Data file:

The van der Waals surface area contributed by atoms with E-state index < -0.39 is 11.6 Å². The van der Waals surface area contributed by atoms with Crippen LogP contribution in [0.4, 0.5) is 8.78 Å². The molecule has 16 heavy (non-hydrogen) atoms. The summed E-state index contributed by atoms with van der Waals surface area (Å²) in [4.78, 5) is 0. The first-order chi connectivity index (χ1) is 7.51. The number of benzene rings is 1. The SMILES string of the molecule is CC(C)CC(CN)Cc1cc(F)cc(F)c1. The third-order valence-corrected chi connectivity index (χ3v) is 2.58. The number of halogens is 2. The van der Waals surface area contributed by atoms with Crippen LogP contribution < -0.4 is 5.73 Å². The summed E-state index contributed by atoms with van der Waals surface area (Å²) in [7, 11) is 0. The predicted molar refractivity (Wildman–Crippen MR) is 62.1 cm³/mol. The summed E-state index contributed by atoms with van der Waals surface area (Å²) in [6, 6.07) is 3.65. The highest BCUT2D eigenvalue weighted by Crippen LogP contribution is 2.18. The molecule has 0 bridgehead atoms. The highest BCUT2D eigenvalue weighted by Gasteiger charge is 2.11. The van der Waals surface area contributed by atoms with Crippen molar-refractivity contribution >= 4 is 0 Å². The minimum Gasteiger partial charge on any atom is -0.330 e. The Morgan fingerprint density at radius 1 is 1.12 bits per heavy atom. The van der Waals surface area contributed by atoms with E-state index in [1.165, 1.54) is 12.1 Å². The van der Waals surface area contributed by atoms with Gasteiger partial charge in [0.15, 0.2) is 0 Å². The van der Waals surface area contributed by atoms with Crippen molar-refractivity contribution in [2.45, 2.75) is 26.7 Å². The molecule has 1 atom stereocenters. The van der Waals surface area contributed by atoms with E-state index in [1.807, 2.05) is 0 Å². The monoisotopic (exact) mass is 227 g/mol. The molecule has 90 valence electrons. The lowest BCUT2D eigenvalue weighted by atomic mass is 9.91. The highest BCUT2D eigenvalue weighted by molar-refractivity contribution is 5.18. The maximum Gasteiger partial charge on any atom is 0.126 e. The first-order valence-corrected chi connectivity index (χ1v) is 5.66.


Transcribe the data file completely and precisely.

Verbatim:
The van der Waals surface area contributed by atoms with E-state index < -0.39 is 11.6 Å². The van der Waals surface area contributed by atoms with Crippen LogP contribution in [0.4, 0.5) is 8.78 Å². The molecule has 16 heavy (non-hydrogen) atoms. The summed E-state index contributed by atoms with van der Waals surface area (Å²) in [4.78, 5) is 0. The first-order chi connectivity index (χ1) is 7.51. The number of benzene rings is 1. The SMILES string of the molecule is CC(C)CC(CN)Cc1cc(F)cc(F)c1. The third-order valence-corrected chi connectivity index (χ3v) is 2.58. The number of halogens is 2. The van der Waals surface area contributed by atoms with Crippen LogP contribution < -0.4 is 5.73 Å². The summed E-state index contributed by atoms with van der Waals surface area (Å²) in [7, 11) is 0. The predicted molar refractivity (Wildman–Crippen MR) is 62.1 cm³/mol. The summed E-state index contributed by atoms with van der Waals surface area (Å²) in [6, 6.07) is 3.65. The highest BCUT2D eigenvalue weighted by Crippen LogP contribution is 2.18. The molecule has 0 bridgehead atoms. The highest BCUT2D eigenvalue weighted by Gasteiger charge is 2.11. The van der Waals surface area contributed by atoms with Crippen molar-refractivity contribution >= 4 is 0 Å². The minimum Gasteiger partial charge on any atom is -0.330 e. The Morgan fingerprint density at radius 1 is 1.12 bits per heavy atom. The van der Waals surface area contributed by atoms with E-state index in [1.165, 1.54) is 12.1 Å². The van der Waals surface area contributed by atoms with Gasteiger partial charge in [0.15, 0.2) is 0 Å². The van der Waals surface area contributed by atoms with Crippen molar-refractivity contribution in [2.45, 2.75) is 26.7 Å². The molecule has 1 atom stereocenters. The van der Waals surface area contributed by atoms with E-state index in [1.807, 2.05) is 0 Å². The monoisotopic (exact) mass is 227 g/mol. The molecule has 90 valence electrons. The lowest BCUT2D eigenvalue weighted by atomic mass is 9.91. The highest BCUT2D eigenvalue weighted by molar-refractivity contribution is 5.18. The maximum Gasteiger partial charge on any atom is 0.126 e. The first-order valence-corrected chi connectivity index (χ1v) is 5.66.